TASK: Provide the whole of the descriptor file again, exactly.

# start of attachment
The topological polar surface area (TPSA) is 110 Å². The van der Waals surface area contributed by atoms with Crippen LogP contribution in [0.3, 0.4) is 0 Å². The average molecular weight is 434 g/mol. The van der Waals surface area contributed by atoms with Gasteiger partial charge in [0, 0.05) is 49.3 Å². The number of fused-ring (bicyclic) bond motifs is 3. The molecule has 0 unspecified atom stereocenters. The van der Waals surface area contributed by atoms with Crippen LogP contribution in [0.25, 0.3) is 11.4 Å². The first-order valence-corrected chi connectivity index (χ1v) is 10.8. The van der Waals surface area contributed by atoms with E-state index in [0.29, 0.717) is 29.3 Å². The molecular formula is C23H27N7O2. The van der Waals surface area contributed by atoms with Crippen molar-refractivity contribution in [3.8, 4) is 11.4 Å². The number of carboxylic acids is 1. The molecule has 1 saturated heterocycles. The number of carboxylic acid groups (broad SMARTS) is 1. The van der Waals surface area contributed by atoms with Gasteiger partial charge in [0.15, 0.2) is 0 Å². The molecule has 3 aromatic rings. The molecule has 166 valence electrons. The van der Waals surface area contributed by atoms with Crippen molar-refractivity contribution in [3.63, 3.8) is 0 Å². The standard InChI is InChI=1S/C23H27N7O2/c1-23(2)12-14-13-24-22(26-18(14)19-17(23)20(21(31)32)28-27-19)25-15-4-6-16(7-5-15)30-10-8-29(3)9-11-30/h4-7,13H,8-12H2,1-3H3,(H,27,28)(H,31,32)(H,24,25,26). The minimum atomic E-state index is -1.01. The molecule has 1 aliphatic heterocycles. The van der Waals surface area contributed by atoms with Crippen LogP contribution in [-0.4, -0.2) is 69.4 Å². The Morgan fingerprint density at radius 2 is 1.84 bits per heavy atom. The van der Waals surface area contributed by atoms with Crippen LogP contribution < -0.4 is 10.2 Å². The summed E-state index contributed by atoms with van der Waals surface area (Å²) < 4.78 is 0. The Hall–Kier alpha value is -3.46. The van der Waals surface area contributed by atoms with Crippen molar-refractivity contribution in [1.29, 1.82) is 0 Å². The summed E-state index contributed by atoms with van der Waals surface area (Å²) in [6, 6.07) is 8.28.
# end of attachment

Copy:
The topological polar surface area (TPSA) is 110 Å². The van der Waals surface area contributed by atoms with Crippen LogP contribution in [0.3, 0.4) is 0 Å². The average molecular weight is 434 g/mol. The van der Waals surface area contributed by atoms with Gasteiger partial charge in [0, 0.05) is 49.3 Å². The number of fused-ring (bicyclic) bond motifs is 3. The molecule has 0 unspecified atom stereocenters. The van der Waals surface area contributed by atoms with Crippen LogP contribution in [0.25, 0.3) is 11.4 Å². The first-order valence-corrected chi connectivity index (χ1v) is 10.8. The van der Waals surface area contributed by atoms with E-state index in [0.29, 0.717) is 29.3 Å². The molecular formula is C23H27N7O2. The van der Waals surface area contributed by atoms with Crippen molar-refractivity contribution in [3.8, 4) is 11.4 Å². The number of carboxylic acids is 1. The molecule has 1 saturated heterocycles. The number of carboxylic acid groups (broad SMARTS) is 1. The van der Waals surface area contributed by atoms with Gasteiger partial charge in [0.15, 0.2) is 0 Å². The molecule has 3 aromatic rings. The molecule has 166 valence electrons. The van der Waals surface area contributed by atoms with Crippen molar-refractivity contribution in [3.63, 3.8) is 0 Å². The standard InChI is InChI=1S/C23H27N7O2/c1-23(2)12-14-13-24-22(26-18(14)19-17(23)20(21(31)32)28-27-19)25-15-4-6-16(7-5-15)30-10-8-29(3)9-11-30/h4-7,13H,8-12H2,1-3H3,(H,27,28)(H,31,32)(H,24,25,26). The minimum atomic E-state index is -1.01. The molecule has 1 aliphatic heterocycles. The van der Waals surface area contributed by atoms with Crippen LogP contribution in [-0.4, -0.2) is 69.4 Å². The Morgan fingerprint density at radius 2 is 1.84 bits per heavy atom. The van der Waals surface area contributed by atoms with Crippen LogP contribution < -0.4 is 10.2 Å². The summed E-state index contributed by atoms with van der Waals surface area (Å²) < 4.78 is 0. The Hall–Kier alpha value is -3.46. The van der Waals surface area contributed by atoms with Crippen molar-refractivity contribution in [1.29, 1.82) is 0 Å². The summed E-state index contributed by atoms with van der Waals surface area (Å²) in [6, 6.07) is 8.28.